Teen Social Phobia, or Teen Social Anxiety Disorder
Teen Social Phobia, or Teen Social Anxiety Disorder, typically first appears during early to mid-teens, but is often preceded by a history of shyness or social inhibition. The primary feature of social phobia in teens is extreme dread of a social or performance situation, and includes a grossly exaggerated fear of embarrassment. Situations that would provoke anxiety related to social phobia are avoided, or endured with great distress. Adults usually recognize that their fear is unwarranted and to at least some extent acknowledge that it is generated in their minds, but adolescents may not be as self-aware. Symptoms may be very similar to those experienced during a Panic Attack (see Panic Disorder).
Common symptoms or signs that accompany Teen Social Phobia are the following:
1 Hypersensitivity to criticism
2 Negative self-evaluation
3 Fear of rejection
4 Social passivity (fear of assertiveness)
5 Low self-esteem (feelings of inferiority)
6 Poor social skills
7 Noticeable signs of anxiety
Jason, the young man described above, talked about his fear of attending a school dance:
For months I thought about the end-of-the-year dance, long before anybody else even seemed to know it was coming. A few weeks before the dance, everybody was excited and happy to be going, talking about who they were taking and how much fun it was going to be. But for me, just the thought of the dance was enough to make me begin to sweat and feel shaky, almost nauseous.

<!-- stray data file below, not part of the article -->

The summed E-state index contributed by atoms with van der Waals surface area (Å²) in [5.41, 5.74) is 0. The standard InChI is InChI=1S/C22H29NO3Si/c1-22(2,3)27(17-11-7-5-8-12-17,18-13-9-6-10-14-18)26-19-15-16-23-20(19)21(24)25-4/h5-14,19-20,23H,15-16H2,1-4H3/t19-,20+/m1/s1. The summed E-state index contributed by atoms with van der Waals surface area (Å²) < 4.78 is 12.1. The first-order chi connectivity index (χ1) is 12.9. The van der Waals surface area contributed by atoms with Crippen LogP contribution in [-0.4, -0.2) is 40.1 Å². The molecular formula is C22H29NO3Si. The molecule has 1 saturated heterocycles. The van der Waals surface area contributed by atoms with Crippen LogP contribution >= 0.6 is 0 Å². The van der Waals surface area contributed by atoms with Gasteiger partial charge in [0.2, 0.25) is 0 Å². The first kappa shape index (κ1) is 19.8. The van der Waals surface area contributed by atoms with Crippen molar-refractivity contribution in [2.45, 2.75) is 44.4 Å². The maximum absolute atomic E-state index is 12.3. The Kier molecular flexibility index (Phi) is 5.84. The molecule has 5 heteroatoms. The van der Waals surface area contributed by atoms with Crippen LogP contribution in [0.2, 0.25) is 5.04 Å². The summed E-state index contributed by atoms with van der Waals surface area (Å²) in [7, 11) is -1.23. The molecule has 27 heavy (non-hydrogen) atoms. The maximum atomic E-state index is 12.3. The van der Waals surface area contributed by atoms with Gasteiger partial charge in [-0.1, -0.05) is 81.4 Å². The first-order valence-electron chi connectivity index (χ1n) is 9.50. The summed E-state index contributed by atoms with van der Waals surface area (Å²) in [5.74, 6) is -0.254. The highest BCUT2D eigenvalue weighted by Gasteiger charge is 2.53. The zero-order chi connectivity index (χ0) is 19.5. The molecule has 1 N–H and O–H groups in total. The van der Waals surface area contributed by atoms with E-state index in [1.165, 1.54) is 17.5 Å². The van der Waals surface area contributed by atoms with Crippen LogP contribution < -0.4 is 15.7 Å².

For one, I didn't really know how to dance, and I was terrified of looking like an idiot. I couldn't for the life of me figure out how everyone else had learned. It wasn't like kids in our town took dance lessons. They just seemed somehow to know, and had known since middle school. For me, any time I walked into a room where music was playing, I panicked, afraid someone would ask me to dance. What would I do? Just stand there like an idiot, I suppose, until I passed out with embarrassment. At the time, I had a girlfriend, but that just made things worse, because there was no way she could understand what I was feeling, and how much I wanted to take her to the dance and be a normal kid. But I'd have rather killed myself than go to that dance. Yeah, now that I've said it, I know it's true; being dead would have been better than having to go to the dance.